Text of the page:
Zimbabwe Birding Tour: African Pitta, Miombo Woodlands and Eastern Highlands


Dates and Costs:


21 November – 03 December 2024

Price: US$7,250 / £6,111 / €7,135 per person sharing assuming 6-8 participants

Single Supplement: US$935 / £789 / €920


* Please note that currency conversion is calculated in real-time, therefore is subject to slight change. Please refer back to the base price when making final payments.


21 November – 03 December 2025

Price: US$7,805 / £6,579 / €7,681 per person sharing assuming 6-8 participants

Single Supplement: US$1,025 / £864 / €1,009

Recommended Field Guide

(Please also read our blogs about recommended field guides for the seven continents here)

Tour Details

Duration: 13 days
Group Size: 6 – 8
Tour Start: Harare, Zimbabwe
Tour End: Harare, Zimbabwe

Price includes:

All accommodation
Meals (from lunch on Day 1 until breakfast on Day 13)
Unlimited bottled water
Expert tour leader
All entrance & conservation fees
All ground transport, including airport pick-up and drop-off
All drinks at Mana Pools

Price excludes:

International/domestic flights (to/from Harare)
Items of a personal nature, e.g. gifts, laundry, internet access, phone calls, etc.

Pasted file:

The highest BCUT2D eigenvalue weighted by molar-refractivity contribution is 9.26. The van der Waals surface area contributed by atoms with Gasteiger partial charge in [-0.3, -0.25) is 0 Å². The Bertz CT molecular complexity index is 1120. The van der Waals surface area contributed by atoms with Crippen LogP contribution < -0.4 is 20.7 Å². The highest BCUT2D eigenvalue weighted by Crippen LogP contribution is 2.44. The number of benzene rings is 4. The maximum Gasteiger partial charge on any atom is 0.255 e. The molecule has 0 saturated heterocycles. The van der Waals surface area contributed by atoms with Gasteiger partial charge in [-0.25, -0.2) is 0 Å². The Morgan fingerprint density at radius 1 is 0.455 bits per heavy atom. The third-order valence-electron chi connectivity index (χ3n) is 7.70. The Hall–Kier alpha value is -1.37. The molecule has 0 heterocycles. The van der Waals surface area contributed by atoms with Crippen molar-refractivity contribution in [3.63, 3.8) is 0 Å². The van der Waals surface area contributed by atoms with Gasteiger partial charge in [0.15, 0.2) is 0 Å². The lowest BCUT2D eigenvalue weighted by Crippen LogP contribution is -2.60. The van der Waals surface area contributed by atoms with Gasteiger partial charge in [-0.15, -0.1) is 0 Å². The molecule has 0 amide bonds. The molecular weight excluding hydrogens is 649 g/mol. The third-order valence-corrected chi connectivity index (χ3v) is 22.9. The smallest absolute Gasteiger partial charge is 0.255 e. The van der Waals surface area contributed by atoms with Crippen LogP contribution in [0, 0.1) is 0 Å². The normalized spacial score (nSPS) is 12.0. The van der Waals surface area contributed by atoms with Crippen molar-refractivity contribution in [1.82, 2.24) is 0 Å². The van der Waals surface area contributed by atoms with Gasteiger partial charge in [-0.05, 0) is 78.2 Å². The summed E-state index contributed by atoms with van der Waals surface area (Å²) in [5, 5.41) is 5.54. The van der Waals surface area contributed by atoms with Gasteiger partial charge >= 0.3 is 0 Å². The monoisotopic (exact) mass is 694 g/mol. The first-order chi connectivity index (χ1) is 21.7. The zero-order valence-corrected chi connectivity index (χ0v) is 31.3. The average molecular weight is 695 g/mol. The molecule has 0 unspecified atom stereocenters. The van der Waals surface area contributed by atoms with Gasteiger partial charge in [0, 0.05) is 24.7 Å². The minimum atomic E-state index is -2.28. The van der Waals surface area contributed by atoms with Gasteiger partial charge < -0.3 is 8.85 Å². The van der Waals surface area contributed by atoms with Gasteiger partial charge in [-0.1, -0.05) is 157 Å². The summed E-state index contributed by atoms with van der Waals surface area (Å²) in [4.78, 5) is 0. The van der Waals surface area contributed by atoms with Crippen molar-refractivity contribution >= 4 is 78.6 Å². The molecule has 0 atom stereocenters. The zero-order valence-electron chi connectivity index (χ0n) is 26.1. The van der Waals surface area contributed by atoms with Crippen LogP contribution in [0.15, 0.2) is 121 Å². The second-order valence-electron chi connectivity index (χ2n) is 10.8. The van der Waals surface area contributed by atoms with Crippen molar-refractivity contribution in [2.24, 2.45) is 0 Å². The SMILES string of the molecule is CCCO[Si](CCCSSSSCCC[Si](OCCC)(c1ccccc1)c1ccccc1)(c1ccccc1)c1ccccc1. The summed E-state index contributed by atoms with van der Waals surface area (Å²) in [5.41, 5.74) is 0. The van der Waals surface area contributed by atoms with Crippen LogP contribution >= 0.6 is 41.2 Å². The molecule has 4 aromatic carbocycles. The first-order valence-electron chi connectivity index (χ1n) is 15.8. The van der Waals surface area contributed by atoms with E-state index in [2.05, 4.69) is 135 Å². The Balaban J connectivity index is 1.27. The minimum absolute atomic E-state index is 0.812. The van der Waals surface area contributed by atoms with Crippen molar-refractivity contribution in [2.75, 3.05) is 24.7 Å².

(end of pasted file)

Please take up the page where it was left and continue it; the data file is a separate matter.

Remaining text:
Any pre- or post-tour accommodation, meals, or birding excursions
Soft/alcoholic drinks
Personal travel insurance
Gratuities (please see our tipping guidelines blog)

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Zimbabwe Birding Tour: African Pitta, Miombo Woodlands and Eastern Highlands
November 2024/2025


Zimbabwe is an absolutely fabulous country – scenically wonderful, with very friendly people fluent in English and a long history in wilderness conservation. This has led to the establishment of a number of excellent and highly biodiverse reserves and national parks throughout the country. Zimbabwe has a good road network, and it also holds the distinction of being one of the few African countries in which you can see a great deal without the use of a 4×4 vehicle. With an improving political leadership and the introduction of US Dollars as tender throughout the country, Zimbabwe is once again becoming a very popular destination for birders and travelers alike.